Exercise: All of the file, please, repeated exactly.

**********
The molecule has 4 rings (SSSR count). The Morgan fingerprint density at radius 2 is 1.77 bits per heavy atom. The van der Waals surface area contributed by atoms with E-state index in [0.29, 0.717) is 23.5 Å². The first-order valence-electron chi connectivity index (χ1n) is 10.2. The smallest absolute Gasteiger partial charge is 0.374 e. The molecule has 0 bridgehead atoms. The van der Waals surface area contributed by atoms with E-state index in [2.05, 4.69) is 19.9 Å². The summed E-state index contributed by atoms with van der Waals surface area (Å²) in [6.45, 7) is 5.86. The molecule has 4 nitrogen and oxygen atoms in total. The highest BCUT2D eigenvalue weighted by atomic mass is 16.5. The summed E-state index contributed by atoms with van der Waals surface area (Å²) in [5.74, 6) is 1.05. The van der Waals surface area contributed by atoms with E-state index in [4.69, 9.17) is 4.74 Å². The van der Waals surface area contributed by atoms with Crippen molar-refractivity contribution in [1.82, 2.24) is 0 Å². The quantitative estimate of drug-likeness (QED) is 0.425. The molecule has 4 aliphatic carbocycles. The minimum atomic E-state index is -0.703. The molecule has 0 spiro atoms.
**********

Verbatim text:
The molecule has 4 rings (SSSR count). The Morgan fingerprint density at radius 2 is 1.77 bits per heavy atom. The van der Waals surface area contributed by atoms with E-state index in [0.29, 0.717) is 23.5 Å². The first-order valence-electron chi connectivity index (χ1n) is 10.2. The smallest absolute Gasteiger partial charge is 0.374 e. The molecule has 0 bridgehead atoms. The van der Waals surface area contributed by atoms with E-state index in [2.05, 4.69) is 19.9 Å². The summed E-state index contributed by atoms with van der Waals surface area (Å²) in [6.45, 7) is 5.86. The molecule has 4 nitrogen and oxygen atoms in total. The highest BCUT2D eigenvalue weighted by atomic mass is 16.5. The summed E-state index contributed by atoms with van der Waals surface area (Å²) in [5.74, 6) is 1.05. The van der Waals surface area contributed by atoms with E-state index in [4.69, 9.17) is 4.74 Å². The van der Waals surface area contributed by atoms with Crippen molar-refractivity contribution in [1.82, 2.24) is 0 Å². The quantitative estimate of drug-likeness (QED) is 0.425. The molecule has 4 aliphatic carbocycles. The minimum atomic E-state index is -0.703. The molecule has 0 spiro atoms.